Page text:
Even a newborn, exiting the hospital via the elevator, is exposed to sounds piped through speakers.. unless of course you grew up in-between Houston and New Orleans, in towns like Jasper, and Eunice. While the new pavement of the divided highway 10 keeps most traffic at bay these days, only an age ago the 190 was the hot ticket into Baton Rouge and the bayou’s New Orleans. Even then, there was little music that came from machines, save the cotton carriers moseying up and down the highway stretch, the beet-belts conveying produce, the boss’ wife’s new baby blue Cadillac. Lawtell, Louisiana was one of these places, home to many bent-backed share-croppers who experienced nothing more than their body’s sounds of struggle, pain, and relaxation. The Carrière Brothers made the simple life, simply better, or so I heard.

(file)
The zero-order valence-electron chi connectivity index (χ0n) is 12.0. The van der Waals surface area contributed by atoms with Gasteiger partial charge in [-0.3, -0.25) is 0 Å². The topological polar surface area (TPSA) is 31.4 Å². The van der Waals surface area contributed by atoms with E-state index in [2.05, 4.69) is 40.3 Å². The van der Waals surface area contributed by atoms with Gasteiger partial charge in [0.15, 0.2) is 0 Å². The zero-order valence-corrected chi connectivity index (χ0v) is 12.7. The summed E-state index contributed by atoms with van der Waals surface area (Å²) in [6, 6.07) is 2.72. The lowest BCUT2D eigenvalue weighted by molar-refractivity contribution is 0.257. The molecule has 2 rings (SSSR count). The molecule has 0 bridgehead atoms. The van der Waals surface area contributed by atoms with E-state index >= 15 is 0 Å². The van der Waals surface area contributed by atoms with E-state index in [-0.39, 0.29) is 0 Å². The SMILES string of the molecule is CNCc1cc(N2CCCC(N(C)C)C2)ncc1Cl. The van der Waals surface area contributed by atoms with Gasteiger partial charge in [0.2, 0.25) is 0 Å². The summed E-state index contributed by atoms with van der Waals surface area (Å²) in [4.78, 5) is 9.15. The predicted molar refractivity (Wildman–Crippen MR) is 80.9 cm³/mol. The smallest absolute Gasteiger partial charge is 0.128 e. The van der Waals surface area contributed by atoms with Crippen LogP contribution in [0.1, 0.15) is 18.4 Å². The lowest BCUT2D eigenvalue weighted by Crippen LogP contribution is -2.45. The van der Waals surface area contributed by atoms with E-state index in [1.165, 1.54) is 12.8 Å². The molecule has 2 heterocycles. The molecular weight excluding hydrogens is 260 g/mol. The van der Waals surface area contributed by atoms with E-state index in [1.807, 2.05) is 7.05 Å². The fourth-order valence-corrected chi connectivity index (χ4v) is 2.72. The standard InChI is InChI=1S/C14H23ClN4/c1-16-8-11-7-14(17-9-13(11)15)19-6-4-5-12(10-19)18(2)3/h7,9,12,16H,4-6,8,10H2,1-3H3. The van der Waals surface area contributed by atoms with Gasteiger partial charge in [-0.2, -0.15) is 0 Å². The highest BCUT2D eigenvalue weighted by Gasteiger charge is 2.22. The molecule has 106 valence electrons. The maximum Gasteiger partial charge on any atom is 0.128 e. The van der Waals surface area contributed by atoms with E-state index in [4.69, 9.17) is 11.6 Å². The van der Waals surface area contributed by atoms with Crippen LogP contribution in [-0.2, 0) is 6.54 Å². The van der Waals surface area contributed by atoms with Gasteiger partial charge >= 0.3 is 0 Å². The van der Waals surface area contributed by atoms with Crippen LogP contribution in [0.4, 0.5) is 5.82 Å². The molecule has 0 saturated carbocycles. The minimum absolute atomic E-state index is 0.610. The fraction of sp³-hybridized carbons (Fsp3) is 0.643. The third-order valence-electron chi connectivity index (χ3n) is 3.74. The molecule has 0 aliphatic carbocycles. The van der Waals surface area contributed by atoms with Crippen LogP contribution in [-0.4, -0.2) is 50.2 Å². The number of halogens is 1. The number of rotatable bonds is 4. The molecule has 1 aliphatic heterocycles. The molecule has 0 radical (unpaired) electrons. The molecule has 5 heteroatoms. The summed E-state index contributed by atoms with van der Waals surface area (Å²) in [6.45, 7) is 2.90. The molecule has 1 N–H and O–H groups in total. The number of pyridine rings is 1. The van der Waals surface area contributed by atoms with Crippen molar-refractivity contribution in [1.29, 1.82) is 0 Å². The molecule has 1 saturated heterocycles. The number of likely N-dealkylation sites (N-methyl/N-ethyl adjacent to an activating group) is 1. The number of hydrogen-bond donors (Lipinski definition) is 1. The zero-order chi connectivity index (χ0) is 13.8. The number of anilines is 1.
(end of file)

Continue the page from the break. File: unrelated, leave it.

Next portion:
And just in case you’re thinking, ‘this music may not be my speed,’ consider this:
“While the Carrières have drawn heavily on white traditions, and for that matter have played for white audiences with white musicians, their music remains, primarily because of rhythmical and vocal subtleties, unmistakably black.”
The Carrière Brothers could perhaps be considered the original jam band, as musicians who played perpetually through the party with half hour songs sustaining momentum through fights between Creoles, the Louisiana blacks, and Cajuns, the whites. They even played right through murder during one of their shows!
While their sounds may not harmonize with ears tuned to enjoy the modern radio-play, to the silent world of corn & cotton farming, they kicked-up one heck of a hootenanny in their day.